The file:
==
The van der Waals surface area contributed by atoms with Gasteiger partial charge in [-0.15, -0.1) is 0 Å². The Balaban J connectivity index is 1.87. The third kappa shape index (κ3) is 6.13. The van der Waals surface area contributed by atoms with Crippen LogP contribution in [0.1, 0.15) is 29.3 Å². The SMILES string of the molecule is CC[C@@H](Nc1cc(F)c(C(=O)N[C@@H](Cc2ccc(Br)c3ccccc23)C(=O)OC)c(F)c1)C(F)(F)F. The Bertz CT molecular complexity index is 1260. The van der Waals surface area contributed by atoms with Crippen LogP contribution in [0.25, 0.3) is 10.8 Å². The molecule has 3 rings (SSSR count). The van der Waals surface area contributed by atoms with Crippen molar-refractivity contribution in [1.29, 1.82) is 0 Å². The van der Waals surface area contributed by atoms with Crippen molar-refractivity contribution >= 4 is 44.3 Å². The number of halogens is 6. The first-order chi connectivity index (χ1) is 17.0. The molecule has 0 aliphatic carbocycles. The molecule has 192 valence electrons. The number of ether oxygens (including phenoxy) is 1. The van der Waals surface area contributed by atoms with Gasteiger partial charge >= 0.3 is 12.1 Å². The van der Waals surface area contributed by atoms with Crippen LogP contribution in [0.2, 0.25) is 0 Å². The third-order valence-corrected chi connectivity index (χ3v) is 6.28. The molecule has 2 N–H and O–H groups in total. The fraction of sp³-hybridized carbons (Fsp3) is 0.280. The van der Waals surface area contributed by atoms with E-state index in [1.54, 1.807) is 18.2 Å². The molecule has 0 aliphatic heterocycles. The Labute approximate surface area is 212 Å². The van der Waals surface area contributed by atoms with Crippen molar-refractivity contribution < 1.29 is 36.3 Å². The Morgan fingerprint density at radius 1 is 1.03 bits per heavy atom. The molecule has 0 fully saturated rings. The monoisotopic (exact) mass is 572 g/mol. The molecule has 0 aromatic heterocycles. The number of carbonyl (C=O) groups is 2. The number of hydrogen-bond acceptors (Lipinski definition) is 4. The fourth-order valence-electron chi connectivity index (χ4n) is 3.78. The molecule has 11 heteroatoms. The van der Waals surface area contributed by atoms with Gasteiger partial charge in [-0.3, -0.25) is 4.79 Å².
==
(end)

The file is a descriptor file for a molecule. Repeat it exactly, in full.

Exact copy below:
The van der Waals surface area contributed by atoms with Gasteiger partial charge in [-0.15, -0.1) is 0 Å². The Balaban J connectivity index is 1.87. The third kappa shape index (κ3) is 6.13. The van der Waals surface area contributed by atoms with Crippen LogP contribution in [0.1, 0.15) is 29.3 Å². The SMILES string of the molecule is CC[C@@H](Nc1cc(F)c(C(=O)N[C@@H](Cc2ccc(Br)c3ccccc23)C(=O)OC)c(F)c1)C(F)(F)F. The Bertz CT molecular complexity index is 1260. The van der Waals surface area contributed by atoms with Crippen LogP contribution in [0.25, 0.3) is 10.8 Å². The molecule has 3 rings (SSSR count). The van der Waals surface area contributed by atoms with Crippen molar-refractivity contribution in [1.29, 1.82) is 0 Å². The van der Waals surface area contributed by atoms with Crippen molar-refractivity contribution >= 4 is 44.3 Å². The number of halogens is 6. The first-order chi connectivity index (χ1) is 17.0. The molecule has 0 aliphatic carbocycles. The molecule has 192 valence electrons. The number of ether oxygens (including phenoxy) is 1. The van der Waals surface area contributed by atoms with Gasteiger partial charge >= 0.3 is 12.1 Å². The van der Waals surface area contributed by atoms with Crippen LogP contribution in [0.2, 0.25) is 0 Å². The third-order valence-corrected chi connectivity index (χ3v) is 6.28. The molecule has 2 N–H and O–H groups in total. The fraction of sp³-hybridized carbons (Fsp3) is 0.280. The van der Waals surface area contributed by atoms with E-state index in [1.54, 1.807) is 18.2 Å². The molecule has 0 aliphatic heterocycles. The Labute approximate surface area is 212 Å². The van der Waals surface area contributed by atoms with Crippen molar-refractivity contribution < 1.29 is 36.3 Å². The Morgan fingerprint density at radius 1 is 1.03 bits per heavy atom. The molecule has 0 fully saturated rings. The monoisotopic (exact) mass is 572 g/mol. The molecule has 0 aromatic heterocycles. The number of carbonyl (C=O) groups is 2. The number of hydrogen-bond acceptors (Lipinski definition) is 4. The fourth-order valence-electron chi connectivity index (χ4n) is 3.78. The molecule has 11 heteroatoms. The van der Waals surface area contributed by atoms with Gasteiger partial charge in [-0.3, -0.25) is 4.79 Å².